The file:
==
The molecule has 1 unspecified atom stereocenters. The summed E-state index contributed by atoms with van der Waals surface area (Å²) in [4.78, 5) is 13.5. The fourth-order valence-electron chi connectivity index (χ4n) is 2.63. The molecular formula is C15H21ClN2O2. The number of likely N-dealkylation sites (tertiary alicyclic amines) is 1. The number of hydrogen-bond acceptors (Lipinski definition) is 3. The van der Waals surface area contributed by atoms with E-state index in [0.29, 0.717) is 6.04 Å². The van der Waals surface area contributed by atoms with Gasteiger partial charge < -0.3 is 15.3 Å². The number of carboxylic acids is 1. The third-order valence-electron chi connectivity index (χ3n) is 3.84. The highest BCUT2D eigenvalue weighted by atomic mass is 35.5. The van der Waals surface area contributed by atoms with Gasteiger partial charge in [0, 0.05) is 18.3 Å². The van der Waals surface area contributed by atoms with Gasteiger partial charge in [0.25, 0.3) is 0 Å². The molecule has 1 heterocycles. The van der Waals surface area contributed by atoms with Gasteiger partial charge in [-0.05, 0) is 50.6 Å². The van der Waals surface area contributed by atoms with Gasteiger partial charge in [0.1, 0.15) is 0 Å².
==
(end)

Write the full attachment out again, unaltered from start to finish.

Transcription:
The molecule has 1 unspecified atom stereocenters. The summed E-state index contributed by atoms with van der Waals surface area (Å²) in [4.78, 5) is 13.5. The fourth-order valence-electron chi connectivity index (χ4n) is 2.63. The molecular formula is C15H21ClN2O2. The number of likely N-dealkylation sites (tertiary alicyclic amines) is 1. The number of hydrogen-bond acceptors (Lipinski definition) is 3. The van der Waals surface area contributed by atoms with E-state index in [0.29, 0.717) is 6.04 Å². The van der Waals surface area contributed by atoms with Gasteiger partial charge < -0.3 is 15.3 Å². The number of carboxylic acids is 1. The third-order valence-electron chi connectivity index (χ3n) is 3.84. The highest BCUT2D eigenvalue weighted by atomic mass is 35.5. The van der Waals surface area contributed by atoms with Gasteiger partial charge in [0, 0.05) is 18.3 Å². The van der Waals surface area contributed by atoms with Gasteiger partial charge in [0.25, 0.3) is 0 Å². The molecule has 1 heterocycles. The van der Waals surface area contributed by atoms with Gasteiger partial charge in [-0.05, 0) is 50.6 Å². The van der Waals surface area contributed by atoms with Gasteiger partial charge in [0.1, 0.15) is 0 Å².